How Anita and Peter Wenger close their pension gap.
Anita and Peter Wenger are in their mid-50s. They're married with two grown-up children. Both of them work and they have a joint net income of CHF 120,000. Their current outgoings amount to CHF 110,000 a year.
They were able to save while they were young. Then they had their two children very close together. They bought a house, which they financed in part using funds from their restricted Pillar 3a pension plan. For many years, they found it impossible to save any money.
Currently, they have CHF 60,000 in their accounts and in a securities custody account. Their two Pillar 3a accounts and their holdings in an investment fund are worth CHF 100,000 in total.
Anita and Peter Wenger's savings
|Assets in savings account and a securities custody account||CHF 60,000|
|Pillar 3a retirement savings||CHF 100,000|
|Total current retirement capital||CHF 160,000|
The Wengers are looking forward to their approaching retirement. But they are wondering if they'll be able to maintain their present standard of living after they stop working. They make an appointment to discuss this with their client advisor.
The couple can expect a pension of CHF 40,000 a year from the AHV. According to their pension fund statements, they can anticipate pensions totaling CHF 45,000 a year. In addition, they earn CHF 1,000 annually by renting out a parking spot.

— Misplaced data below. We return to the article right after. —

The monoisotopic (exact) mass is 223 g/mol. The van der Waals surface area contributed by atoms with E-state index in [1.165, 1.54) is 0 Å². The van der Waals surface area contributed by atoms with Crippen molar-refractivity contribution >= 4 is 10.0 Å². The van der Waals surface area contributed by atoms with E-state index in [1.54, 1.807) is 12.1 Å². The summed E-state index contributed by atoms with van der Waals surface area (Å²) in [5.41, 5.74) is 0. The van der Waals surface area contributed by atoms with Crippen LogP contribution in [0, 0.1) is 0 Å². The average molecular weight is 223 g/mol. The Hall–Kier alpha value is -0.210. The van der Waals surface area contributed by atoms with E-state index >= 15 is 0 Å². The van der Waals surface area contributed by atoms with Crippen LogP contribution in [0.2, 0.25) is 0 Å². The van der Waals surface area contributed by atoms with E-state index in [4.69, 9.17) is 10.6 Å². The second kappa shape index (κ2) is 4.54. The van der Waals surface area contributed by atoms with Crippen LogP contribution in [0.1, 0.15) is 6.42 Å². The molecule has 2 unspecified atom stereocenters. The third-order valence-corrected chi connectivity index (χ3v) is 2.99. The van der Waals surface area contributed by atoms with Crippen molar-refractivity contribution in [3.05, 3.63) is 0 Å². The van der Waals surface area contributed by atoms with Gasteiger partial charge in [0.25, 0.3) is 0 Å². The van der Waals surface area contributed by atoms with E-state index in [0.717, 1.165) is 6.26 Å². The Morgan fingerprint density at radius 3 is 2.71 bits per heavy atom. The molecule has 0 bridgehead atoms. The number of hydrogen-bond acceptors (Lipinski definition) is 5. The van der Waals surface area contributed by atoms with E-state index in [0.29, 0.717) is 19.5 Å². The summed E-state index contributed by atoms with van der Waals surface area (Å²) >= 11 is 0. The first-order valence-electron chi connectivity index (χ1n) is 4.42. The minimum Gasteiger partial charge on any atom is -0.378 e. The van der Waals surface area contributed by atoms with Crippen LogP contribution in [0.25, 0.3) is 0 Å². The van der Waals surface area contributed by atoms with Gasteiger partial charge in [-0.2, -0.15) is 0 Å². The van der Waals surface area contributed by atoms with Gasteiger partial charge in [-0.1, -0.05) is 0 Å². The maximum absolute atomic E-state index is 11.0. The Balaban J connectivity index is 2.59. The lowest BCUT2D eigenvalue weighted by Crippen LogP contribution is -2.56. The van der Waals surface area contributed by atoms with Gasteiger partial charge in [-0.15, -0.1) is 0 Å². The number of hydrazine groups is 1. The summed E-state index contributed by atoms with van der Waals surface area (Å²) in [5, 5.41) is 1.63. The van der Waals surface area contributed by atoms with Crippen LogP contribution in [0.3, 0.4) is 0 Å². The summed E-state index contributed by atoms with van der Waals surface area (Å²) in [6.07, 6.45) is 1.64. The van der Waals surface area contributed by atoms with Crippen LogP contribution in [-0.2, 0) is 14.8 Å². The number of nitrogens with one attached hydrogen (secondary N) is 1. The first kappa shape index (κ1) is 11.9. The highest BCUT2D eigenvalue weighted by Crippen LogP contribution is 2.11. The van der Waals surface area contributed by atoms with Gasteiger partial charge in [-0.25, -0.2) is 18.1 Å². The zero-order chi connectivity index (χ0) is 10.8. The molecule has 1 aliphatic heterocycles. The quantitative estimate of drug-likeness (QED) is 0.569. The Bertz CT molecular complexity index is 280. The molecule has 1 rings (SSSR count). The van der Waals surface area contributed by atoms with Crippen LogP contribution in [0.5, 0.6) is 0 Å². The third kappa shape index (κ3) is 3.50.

After they retire, the Wengers expect their outgoings to be reduced to CHF 100,000. Together with their client advisor, they compare their present financial situation with what it will be after they retire.
Annual income shortfall after retirement
The Wengers discover that their income after retirement will fall short of their outgoings by CHF 14,000. Experience has shown that the capital required to close a gap is around 20 times the annual income shortfall, in this case: CHF 280,000. Against this, their personal retirement capital is now CHF 160,000, plus the 10 x CHF 10,000 that the Wengers will save in the years remaining until their retirement. This means they need to raise CHF 20,000 in capital in addition to the CHF 260,000.
|Capital required to cover the income shortfall|
|Calculation of capital required, CHF 14,000 x 20||CHF 280,000|
|Projected capital from investments and Pillar 3a||CHF 260,000|
|Additional capital to be saved prior to retirement||CHF 20,000|
The Wengers are glad they've identified their future income shortfall this early. Thanks to discussing the issue in good time, they now have ten years in which to save the CHF 20,000 they need before their retirement. They're sure they'll be able to save the extra CHF 2,000 a year, and they're happy that this small effort is all it will take for them to enjoy the third stage of their lives without worry.
After careful consideration, they decide to go for the advantages of a UBS Fisca account and spread the missing CHF 2,000 a year over their Pillar 3a accounts.
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